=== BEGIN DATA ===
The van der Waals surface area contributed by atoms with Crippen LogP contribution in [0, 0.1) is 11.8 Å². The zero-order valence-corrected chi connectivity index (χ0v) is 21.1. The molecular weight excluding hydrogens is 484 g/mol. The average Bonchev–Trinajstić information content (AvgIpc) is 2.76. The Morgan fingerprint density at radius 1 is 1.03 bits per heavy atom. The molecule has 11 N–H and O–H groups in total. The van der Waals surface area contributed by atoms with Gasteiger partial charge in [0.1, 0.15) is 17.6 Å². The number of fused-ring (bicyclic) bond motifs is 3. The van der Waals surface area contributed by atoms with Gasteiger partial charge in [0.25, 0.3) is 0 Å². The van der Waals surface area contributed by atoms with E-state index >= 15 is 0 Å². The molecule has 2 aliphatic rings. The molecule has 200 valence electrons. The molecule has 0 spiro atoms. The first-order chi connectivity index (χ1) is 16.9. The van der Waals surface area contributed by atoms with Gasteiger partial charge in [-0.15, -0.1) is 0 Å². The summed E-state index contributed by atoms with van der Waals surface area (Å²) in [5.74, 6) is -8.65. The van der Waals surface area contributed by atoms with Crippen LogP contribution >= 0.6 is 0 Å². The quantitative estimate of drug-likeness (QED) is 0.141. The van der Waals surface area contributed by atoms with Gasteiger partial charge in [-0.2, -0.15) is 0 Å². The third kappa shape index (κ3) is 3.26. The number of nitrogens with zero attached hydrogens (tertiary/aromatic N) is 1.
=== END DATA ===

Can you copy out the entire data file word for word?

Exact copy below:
The van der Waals surface area contributed by atoms with Crippen LogP contribution in [0, 0.1) is 11.8 Å². The zero-order valence-corrected chi connectivity index (χ0v) is 21.1. The molecular weight excluding hydrogens is 484 g/mol. The average Bonchev–Trinajstić information content (AvgIpc) is 2.76. The Morgan fingerprint density at radius 1 is 1.03 bits per heavy atom. The molecule has 11 N–H and O–H groups in total. The van der Waals surface area contributed by atoms with Gasteiger partial charge in [0.1, 0.15) is 17.6 Å². The number of fused-ring (bicyclic) bond motifs is 3. The van der Waals surface area contributed by atoms with Gasteiger partial charge in [0.25, 0.3) is 0 Å². The van der Waals surface area contributed by atoms with E-state index >= 15 is 0 Å². The molecule has 2 aliphatic rings. The molecule has 200 valence electrons. The molecule has 0 spiro atoms. The first-order chi connectivity index (χ1) is 16.9. The van der Waals surface area contributed by atoms with Gasteiger partial charge in [-0.15, -0.1) is 0 Å². The summed E-state index contributed by atoms with van der Waals surface area (Å²) in [5.74, 6) is -8.65. The van der Waals surface area contributed by atoms with Crippen LogP contribution >= 0.6 is 0 Å². The quantitative estimate of drug-likeness (QED) is 0.141. The van der Waals surface area contributed by atoms with Gasteiger partial charge in [-0.2, -0.15) is 0 Å². The third kappa shape index (κ3) is 3.26. The number of nitrogens with zero attached hydrogens (tertiary/aromatic N) is 1.